doses obtained in these studies may be due to the longer incubation times used. In general, the treated dosage of the current developed MEGT is similar to the range of the dosage of natural product-derived extracts used in these cancer studies.
Moreover, the IC50
value of clinical chemotherapeutic drug cisplatin was 174
h) for HeLa cells [28
]. Accordingly, these results suggest that the MEGT is a potential natural product to be used as a chemotherapeutic agent as determined by its effect on Ca9-22 oral cancer cells. Moreover, more natural products with anti-oral cancer activity may be examined for their possible synergistic effects to enhance the efficiency of OSCC chemotherapy.
The possible mechanism for MEGT-induced cell growth inhibition may be partly due to apoptosis in OSCC cells demonstrated by the increases seen using sub-G1 and annexin V-staining. To further validate the role of apoptosis, the caspase signaling pathway [47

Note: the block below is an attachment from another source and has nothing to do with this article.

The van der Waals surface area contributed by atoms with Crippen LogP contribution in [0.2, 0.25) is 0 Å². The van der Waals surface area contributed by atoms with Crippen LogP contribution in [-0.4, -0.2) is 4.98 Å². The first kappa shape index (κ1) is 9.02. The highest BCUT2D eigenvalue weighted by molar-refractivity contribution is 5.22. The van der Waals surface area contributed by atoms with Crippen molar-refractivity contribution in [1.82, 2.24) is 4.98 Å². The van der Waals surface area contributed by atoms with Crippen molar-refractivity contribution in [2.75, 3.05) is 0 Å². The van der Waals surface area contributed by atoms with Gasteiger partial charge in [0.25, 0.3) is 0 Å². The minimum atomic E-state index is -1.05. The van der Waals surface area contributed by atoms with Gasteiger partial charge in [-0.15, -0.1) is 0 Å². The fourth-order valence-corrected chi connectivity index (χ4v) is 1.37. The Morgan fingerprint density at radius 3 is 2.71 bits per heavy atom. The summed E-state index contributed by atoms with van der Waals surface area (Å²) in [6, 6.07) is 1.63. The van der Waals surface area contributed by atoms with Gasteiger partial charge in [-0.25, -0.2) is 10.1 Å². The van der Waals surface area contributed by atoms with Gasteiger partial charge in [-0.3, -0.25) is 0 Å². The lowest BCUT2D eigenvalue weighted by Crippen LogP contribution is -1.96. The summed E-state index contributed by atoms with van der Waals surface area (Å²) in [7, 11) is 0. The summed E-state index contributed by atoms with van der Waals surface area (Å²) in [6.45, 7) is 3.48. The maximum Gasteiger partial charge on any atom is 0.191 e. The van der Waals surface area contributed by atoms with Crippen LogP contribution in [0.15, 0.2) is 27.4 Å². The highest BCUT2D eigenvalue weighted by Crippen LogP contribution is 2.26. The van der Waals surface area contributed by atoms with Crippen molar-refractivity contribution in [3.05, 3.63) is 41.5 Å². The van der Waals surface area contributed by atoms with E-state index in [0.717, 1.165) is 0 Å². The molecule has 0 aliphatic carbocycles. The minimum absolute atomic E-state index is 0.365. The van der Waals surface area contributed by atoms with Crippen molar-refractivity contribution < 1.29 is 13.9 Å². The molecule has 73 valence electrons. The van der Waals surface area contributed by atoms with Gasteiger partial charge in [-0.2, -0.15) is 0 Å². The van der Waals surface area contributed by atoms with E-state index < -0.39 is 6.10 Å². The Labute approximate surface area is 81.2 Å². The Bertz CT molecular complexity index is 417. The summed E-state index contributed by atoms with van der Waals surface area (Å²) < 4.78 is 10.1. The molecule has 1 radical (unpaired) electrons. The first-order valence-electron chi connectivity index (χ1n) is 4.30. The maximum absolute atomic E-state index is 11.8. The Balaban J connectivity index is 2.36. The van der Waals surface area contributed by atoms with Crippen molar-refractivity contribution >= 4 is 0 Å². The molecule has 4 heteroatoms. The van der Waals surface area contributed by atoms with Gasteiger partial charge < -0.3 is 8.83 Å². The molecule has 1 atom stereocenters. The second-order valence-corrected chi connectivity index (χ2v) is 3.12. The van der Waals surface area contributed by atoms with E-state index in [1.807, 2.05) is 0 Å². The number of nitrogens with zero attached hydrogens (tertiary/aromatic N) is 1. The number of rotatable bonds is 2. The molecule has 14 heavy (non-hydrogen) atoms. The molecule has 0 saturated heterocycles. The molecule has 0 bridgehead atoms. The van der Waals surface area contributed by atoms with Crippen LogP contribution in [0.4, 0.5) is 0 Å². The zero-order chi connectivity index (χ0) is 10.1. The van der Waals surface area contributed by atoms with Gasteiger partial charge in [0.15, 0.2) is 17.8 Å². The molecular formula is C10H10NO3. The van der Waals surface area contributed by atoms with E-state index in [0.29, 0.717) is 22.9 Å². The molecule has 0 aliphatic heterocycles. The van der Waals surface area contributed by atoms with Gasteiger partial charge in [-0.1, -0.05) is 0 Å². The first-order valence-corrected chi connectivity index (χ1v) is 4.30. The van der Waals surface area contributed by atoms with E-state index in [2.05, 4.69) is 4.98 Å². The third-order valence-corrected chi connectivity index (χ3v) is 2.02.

] may need to be examined. The increase of γ-H2AX-based DNA double strand breaks [49
] under MEGT administration suggested that DNA damage is involved in MEGT-induced apoptosis. To monitor the γ-H2AX foci [50
] and the tailing degrees of the images in single cell electrophoresis (comet assay) [51
] by fluorescent microscopy, the evidence of DNA damage may be further observed. Furthermore, the DNA damage response cascade and ROS signaling pathway are two of the main pathways leading to cell death [52
]. DNA damage has also been reported to induce ROS generation through the H2AX-Nox1/Rac1 pathway [52
]. ROS is an important mediator of apoptosis [54
] and cell cycle checkpoint functions [55
]. Accordingly, the MEGT-induced intracellular ROS changes were examined in OSCC cells.
Many anti-cancer drugs target cells, at least in part, by generating high levels of intracellular ROS [56